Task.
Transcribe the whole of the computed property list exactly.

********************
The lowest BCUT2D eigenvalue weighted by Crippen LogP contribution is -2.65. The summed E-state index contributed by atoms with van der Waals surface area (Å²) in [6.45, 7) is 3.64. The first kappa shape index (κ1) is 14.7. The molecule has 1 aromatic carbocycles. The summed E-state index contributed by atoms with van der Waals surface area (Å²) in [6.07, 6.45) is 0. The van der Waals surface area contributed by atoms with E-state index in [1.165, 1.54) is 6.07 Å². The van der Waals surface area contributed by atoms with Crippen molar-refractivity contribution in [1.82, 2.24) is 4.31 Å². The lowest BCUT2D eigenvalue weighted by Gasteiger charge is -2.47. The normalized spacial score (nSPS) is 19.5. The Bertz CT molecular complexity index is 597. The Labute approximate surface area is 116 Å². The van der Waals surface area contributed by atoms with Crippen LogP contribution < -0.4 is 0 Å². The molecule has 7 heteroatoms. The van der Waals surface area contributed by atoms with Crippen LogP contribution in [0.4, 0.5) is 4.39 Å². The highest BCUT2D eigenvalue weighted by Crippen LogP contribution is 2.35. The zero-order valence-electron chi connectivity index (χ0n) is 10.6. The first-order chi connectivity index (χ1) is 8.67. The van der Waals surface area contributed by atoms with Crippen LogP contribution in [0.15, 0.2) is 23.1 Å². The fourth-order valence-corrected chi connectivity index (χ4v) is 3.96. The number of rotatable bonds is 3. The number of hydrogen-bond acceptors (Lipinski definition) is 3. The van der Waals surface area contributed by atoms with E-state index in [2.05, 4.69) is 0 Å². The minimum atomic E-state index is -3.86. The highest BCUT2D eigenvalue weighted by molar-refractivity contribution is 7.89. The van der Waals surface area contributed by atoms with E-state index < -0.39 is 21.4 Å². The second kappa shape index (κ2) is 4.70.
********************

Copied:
The lowest BCUT2D eigenvalue weighted by Crippen LogP contribution is -2.65. The summed E-state index contributed by atoms with van der Waals surface area (Å²) in [6.45, 7) is 3.64. The first kappa shape index (κ1) is 14.7. The molecule has 1 aromatic carbocycles. The summed E-state index contributed by atoms with van der Waals surface area (Å²) in [6.07, 6.45) is 0. The van der Waals surface area contributed by atoms with E-state index in [1.165, 1.54) is 6.07 Å². The van der Waals surface area contributed by atoms with Crippen molar-refractivity contribution in [1.82, 2.24) is 4.31 Å². The lowest BCUT2D eigenvalue weighted by Gasteiger charge is -2.47. The normalized spacial score (nSPS) is 19.5. The Bertz CT molecular complexity index is 597. The Labute approximate surface area is 116 Å². The van der Waals surface area contributed by atoms with Crippen LogP contribution < -0.4 is 0 Å². The molecule has 7 heteroatoms. The van der Waals surface area contributed by atoms with Crippen LogP contribution in [0.4, 0.5) is 4.39 Å². The highest BCUT2D eigenvalue weighted by Crippen LogP contribution is 2.35. The zero-order valence-electron chi connectivity index (χ0n) is 10.6. The first-order chi connectivity index (χ1) is 8.67. The van der Waals surface area contributed by atoms with Crippen LogP contribution in [0.15, 0.2) is 23.1 Å². The fourth-order valence-corrected chi connectivity index (χ4v) is 3.96. The number of rotatable bonds is 3. The number of hydrogen-bond acceptors (Lipinski definition) is 3. The van der Waals surface area contributed by atoms with E-state index in [2.05, 4.69) is 0 Å². The minimum atomic E-state index is -3.86. The highest BCUT2D eigenvalue weighted by molar-refractivity contribution is 7.89. The van der Waals surface area contributed by atoms with E-state index < -0.39 is 21.4 Å². The second kappa shape index (κ2) is 4.70.